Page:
SHOCK AND AWE: And just what are these proposed US actions in Iraq? Think "Hiroshima... Nagasaki." According to "defense intellectual" Harlan Ullman, rapid dominance, also known as "shock and awe" is the tactic in question. In layperson's terms this means scaring your enemy to death by means of invincible firepower as a way to quickly establish absolute domination. A confidential memo circulating around the UN takes a soberingly anti-Hollywood point of view. It attempts to estimate the humanitarian catastrophe that's likely to follow a US invasion.
IF YOU THOUGHT THE PATRIOT ACT WAS SCARY: Annihilating civil liberties became the chief domestic sport for the Bush administration with the Patriot Act. Now the Justice Department has drafted a frightening extension to Patriot Act. The domestic version of "shock and awe", also known as the Domestic Security Enhancement Act of 2003, would allow the government to strip citizens of their citizenship so that the INS could detain them without due process if they provide material support to a group defined as a terrorist organization. Gee, could this include groups like United for Peace and Justice, organizers of the February 15 demonstration? How about International ANSWER? (download the full text, PDF 12mb, of DSE Act 2003)
LET'S DO THE NUMBERS! The Village Voice estimates line-items in the budget of war. Everything from "number of total deaths if nuclear weapons are used: 3,900,000" to "number of days it is expeted to take for Baghdad residents to become physically, emotionally and psychologically exhausted: 5."
POETS' REVENGE: When Laura Bush sent poet Sam Hammil an invitation to an evening at the White House, "I was overcome by a kind of nausea," said Hammil. "Only the day before I had read a lengthy report on George Bush's proposed 'Shock and Awe' attack on Iraq, calling for saturation bombing that would be like the firebombing of Dresden or Tokyo, killing countless innocent civilians." In response Hammil started a protest, Poets Against The War.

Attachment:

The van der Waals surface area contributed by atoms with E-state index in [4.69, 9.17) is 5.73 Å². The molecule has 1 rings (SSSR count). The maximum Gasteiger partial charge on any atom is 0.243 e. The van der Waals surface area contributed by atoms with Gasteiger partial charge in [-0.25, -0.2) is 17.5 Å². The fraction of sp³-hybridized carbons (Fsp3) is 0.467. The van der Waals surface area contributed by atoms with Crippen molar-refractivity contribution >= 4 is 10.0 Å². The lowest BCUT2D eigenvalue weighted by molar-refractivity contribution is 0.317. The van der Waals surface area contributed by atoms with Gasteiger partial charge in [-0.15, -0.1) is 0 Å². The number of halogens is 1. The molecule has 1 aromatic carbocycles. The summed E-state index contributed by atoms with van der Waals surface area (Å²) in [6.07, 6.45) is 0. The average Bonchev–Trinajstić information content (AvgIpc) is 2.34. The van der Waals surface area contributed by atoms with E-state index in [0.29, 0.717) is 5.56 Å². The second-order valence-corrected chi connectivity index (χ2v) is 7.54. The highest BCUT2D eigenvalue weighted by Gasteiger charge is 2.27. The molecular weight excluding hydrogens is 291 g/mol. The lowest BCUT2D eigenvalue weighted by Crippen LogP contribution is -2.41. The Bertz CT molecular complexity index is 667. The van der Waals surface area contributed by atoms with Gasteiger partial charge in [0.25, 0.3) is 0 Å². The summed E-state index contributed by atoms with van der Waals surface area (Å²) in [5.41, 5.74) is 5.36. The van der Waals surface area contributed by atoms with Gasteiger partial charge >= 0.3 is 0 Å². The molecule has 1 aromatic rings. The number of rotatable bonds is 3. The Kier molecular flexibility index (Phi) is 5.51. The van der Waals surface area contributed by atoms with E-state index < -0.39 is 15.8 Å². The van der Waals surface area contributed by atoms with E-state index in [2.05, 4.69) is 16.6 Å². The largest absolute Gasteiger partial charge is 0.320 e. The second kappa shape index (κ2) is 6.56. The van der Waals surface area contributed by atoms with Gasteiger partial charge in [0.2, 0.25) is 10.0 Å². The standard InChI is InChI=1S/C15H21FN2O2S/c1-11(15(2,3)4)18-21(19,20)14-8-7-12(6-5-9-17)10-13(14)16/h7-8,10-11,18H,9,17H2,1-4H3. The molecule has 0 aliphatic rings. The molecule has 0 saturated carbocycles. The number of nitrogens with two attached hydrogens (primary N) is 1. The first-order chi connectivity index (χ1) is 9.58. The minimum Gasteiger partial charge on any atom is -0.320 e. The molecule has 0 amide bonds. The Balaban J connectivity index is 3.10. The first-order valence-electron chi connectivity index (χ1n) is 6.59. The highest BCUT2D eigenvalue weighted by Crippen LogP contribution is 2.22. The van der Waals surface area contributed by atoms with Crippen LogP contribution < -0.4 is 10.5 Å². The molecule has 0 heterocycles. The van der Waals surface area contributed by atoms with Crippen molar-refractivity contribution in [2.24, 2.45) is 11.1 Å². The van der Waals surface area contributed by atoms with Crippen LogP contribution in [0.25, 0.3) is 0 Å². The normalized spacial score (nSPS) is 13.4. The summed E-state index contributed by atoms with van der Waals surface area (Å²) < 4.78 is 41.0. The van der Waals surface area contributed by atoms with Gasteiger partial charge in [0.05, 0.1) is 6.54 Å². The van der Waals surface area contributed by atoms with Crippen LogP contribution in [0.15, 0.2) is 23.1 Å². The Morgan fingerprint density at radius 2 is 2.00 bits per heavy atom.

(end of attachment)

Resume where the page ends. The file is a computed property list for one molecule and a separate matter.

||Provoke Debate :)
In his Mother Jones article lamenting the leadership of the anti-war movement, Todd Gitlin calls Ramsey Clark, founder of International ANSWER (the group that organized the January 18, 2003 anti-war demonstration in DC), and his supporters "morally tainted", "left-wing sectarians".
That's not surprising from someone who has called anti-capitalism a "bitter-end orthodoxy" opposed to the "honest concerns" of the millions of Americans who are the presumed rightful owners of the anti-war movement. (See Gitlin's article.)
We'd like to see Todd Gitlin get "in the ring" with Ramsey Clark and duke it out. If you agree, why not send them both an e-mail challenging them to an on-air, in-print, or on-line dual (we'd be delighted to host the latter).Gloves Off has provided e-mail contacts for Gitlin and Clark.
Why not also cc at least a couple of big-wigs in the independent and corporate media with your demands and suggest they host the debate? Amy Goodman at Democracy Now has interviewed Ramsey Clark (hear her recent show on his George Bush impeachment initiative) and might be interested in the idea of a debate.
On the corporate end, CNN's Wolf Blitzer might host the debate on his noontime, "Showdown Iraq". At least a Gitlin/Clark debate moderated by Wolf would be more high-brow than anything Fox's Bill O'Reilly would do. Recent bookings on both their shows suggest that provocative leftists boost ratings.
To e-mail them all at once (don't forget to include editor@glovesoff!), click here.